“Sweetwater Dam (Navy)”, as depicted on the February 1946 San Diego Sectional Chart (courtesy of Chris Kennedy).



Sweetwater Dam NOLF was built during WW2

as one of at least 12 auxiliary airfields attached to San Diego NAS (North Island).



The Sweetwater airfield was not yet depicted at all

on the March 1944 San Diego Sectional Chart (according to Chris Kennedy).



According to Brian Rehwinkel, “This field was built in late 1944 (along with Ramona OLF) for carrier landing practice.”



The earliest depiction of the field which has been located

was on the 1945 San Diego Sectional Aeronautical Chart (courtesy of John Voss).

It labeled this field "Sweewater Dam (Navy)".



The field was reportedly also known as Paradise Mesa.

 

The February 1946 San Diego Sectional Aeronautical Chart (courtesy of Chris Kennedy)

still depicted the field as "Sweewater Dam (Navy)".



The only photo which has been located showing an aircraft at Sweetwater was a 1946 photo of a Piper J-3C Cub of the Consair Flying Club at the “Sweetwater Air Ranch”.



Sweetwater Dam NOLF was apparently deactivated by the military at some point between 1946-48,

as it was not depicted at all on the 1948 San Diego Sectional Chart (courtesy of Chris Kennedy).



A May 1948 U.S. Navy aerial view (courtesy of Brian Rehwinkel) looking east at Sweetwater Dam OLF.

Brian observed, “It shows a pilot’s view on final approach. You can see the steep drop off at the end of the field.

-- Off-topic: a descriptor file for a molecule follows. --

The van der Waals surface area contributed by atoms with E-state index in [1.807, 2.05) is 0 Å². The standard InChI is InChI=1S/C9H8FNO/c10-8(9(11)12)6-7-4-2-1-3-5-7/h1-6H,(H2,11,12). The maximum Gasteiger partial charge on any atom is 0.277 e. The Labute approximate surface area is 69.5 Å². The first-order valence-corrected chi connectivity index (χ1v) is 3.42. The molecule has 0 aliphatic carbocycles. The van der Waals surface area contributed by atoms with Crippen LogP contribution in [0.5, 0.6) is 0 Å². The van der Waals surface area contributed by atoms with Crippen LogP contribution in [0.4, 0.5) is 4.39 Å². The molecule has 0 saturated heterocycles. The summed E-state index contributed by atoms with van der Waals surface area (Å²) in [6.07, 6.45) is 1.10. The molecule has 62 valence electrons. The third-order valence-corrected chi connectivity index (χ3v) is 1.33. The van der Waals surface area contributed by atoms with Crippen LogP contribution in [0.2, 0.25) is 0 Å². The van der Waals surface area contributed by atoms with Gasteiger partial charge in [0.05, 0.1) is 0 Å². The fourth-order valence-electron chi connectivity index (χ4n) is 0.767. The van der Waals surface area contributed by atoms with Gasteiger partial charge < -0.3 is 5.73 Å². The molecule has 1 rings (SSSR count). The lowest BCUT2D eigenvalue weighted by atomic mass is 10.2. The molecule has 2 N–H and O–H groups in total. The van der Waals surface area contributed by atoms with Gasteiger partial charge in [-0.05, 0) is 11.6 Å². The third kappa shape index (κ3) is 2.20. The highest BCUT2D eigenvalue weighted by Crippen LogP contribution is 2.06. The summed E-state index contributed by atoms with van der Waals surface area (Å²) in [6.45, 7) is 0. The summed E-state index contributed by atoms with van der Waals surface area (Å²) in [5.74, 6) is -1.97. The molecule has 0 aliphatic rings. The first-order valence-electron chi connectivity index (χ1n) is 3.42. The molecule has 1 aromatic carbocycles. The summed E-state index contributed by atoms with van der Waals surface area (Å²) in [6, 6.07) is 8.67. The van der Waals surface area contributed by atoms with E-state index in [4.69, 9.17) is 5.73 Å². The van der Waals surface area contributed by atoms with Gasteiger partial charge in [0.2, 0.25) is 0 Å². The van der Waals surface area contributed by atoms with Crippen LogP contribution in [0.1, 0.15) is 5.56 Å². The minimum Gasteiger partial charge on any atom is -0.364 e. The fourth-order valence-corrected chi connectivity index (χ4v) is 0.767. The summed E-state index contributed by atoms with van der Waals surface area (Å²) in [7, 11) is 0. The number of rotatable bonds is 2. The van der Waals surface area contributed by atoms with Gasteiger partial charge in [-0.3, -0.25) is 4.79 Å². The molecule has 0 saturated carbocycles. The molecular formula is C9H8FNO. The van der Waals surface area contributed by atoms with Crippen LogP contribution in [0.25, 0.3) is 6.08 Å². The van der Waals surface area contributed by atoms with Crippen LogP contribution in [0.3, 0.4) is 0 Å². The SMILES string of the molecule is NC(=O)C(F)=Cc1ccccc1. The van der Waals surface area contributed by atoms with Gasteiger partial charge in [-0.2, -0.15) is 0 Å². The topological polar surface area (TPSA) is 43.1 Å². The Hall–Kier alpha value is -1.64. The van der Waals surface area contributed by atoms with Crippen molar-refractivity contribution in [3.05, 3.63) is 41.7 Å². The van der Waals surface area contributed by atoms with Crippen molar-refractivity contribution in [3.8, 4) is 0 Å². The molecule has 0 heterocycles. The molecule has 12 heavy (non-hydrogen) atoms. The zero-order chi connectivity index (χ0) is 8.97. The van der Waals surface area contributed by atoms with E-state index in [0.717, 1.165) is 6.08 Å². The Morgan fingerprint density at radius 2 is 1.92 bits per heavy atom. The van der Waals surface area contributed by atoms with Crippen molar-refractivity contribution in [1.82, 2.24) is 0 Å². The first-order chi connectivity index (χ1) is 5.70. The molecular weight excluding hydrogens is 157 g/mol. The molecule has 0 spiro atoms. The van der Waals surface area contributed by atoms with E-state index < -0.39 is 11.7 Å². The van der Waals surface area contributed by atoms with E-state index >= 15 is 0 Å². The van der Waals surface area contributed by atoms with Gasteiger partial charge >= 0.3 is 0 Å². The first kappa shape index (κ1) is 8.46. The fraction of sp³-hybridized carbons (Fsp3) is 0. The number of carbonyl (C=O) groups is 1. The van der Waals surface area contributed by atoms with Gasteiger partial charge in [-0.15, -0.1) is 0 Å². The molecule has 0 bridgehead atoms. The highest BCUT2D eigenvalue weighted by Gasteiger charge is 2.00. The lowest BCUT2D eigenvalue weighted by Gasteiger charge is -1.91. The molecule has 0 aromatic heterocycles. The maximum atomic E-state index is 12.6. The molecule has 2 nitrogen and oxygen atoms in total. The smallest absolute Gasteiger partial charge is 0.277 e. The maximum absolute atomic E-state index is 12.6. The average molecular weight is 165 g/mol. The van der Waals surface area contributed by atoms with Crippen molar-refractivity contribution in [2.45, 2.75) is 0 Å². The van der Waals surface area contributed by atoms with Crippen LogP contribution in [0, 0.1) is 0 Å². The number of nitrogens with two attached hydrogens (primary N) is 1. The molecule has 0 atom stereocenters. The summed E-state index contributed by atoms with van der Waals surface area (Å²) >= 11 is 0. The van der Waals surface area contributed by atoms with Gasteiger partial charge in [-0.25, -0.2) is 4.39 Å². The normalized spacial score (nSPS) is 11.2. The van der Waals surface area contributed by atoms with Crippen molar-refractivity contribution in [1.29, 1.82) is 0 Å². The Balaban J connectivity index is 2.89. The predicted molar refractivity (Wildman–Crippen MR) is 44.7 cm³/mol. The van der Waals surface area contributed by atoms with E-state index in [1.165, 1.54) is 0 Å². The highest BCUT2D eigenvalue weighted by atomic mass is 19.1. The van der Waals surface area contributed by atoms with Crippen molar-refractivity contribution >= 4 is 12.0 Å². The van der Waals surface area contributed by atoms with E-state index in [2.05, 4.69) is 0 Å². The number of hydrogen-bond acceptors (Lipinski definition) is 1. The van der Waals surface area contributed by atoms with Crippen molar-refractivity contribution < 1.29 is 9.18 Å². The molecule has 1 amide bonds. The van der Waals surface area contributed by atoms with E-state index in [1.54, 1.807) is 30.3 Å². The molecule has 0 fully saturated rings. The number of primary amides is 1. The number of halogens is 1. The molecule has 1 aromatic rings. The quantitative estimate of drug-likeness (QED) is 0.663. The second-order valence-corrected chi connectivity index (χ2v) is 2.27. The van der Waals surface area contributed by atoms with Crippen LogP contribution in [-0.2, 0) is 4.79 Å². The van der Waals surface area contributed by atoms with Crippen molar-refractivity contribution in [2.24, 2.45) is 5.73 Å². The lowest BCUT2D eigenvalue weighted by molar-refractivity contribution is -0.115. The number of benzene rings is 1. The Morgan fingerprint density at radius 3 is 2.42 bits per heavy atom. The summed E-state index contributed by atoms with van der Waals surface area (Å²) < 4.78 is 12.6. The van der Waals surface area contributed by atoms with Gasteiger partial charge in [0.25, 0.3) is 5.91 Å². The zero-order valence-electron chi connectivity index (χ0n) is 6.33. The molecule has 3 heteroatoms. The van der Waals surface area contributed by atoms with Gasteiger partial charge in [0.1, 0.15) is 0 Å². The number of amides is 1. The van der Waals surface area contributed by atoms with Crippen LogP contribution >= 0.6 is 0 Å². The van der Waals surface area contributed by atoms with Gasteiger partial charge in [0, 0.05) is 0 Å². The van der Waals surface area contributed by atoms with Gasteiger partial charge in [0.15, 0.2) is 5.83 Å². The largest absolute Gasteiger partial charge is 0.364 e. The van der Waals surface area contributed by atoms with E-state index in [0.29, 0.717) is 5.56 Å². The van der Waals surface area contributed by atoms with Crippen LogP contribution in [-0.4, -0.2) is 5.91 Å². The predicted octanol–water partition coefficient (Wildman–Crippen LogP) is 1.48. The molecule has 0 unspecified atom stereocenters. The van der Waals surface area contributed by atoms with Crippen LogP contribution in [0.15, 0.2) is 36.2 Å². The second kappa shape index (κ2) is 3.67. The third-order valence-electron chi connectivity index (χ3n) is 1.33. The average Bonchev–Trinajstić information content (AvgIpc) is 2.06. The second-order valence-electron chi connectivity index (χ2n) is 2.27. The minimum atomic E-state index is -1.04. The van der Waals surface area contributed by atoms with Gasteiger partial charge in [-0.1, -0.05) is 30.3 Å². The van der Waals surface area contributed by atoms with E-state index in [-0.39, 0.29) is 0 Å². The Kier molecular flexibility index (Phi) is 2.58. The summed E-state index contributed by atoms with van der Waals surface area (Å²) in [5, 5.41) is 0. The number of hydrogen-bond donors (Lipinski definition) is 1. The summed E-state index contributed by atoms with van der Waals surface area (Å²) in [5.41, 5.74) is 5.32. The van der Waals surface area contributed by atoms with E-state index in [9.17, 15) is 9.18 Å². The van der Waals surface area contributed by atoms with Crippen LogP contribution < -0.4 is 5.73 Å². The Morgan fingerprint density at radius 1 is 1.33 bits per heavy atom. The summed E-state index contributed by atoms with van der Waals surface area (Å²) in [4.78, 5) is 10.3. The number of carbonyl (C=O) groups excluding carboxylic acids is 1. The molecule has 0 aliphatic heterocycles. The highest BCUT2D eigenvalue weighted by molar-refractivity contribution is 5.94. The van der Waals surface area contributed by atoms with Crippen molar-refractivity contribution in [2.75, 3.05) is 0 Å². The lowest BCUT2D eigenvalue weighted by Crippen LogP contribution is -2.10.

It gives you an idea of how hilly the terrain was around this field – and how a great deal of foundation work had to be done in order to build this field in these hills.

These photos are a part of a series of shots the Navy took in May 1948 of OLFs in Sothern California.

I am presuming, but I don’t know, the Navy was still using these fields

(or, at least still was in possession of the fields, especially since the title on these photos refers to the field as 'OLF Sweetwater Dam').”



A 2/16/49 USDA aerial photo of the Sweetwater Dam airfield (courtesy of Brian Rehwinkel)

depicted the field as having a single east/west asphalt runway,

with a small parking pad on the southeast side.

The field did not appear to have any buildings.

Brian observed, “You can see the landing areas (rectangular) painted on the field.

It is interesting to see how undeveloped this area was in 1949.”

 

At some point between 1948-49 the Sweetwater airfield was apparently reopened as a civil airfield,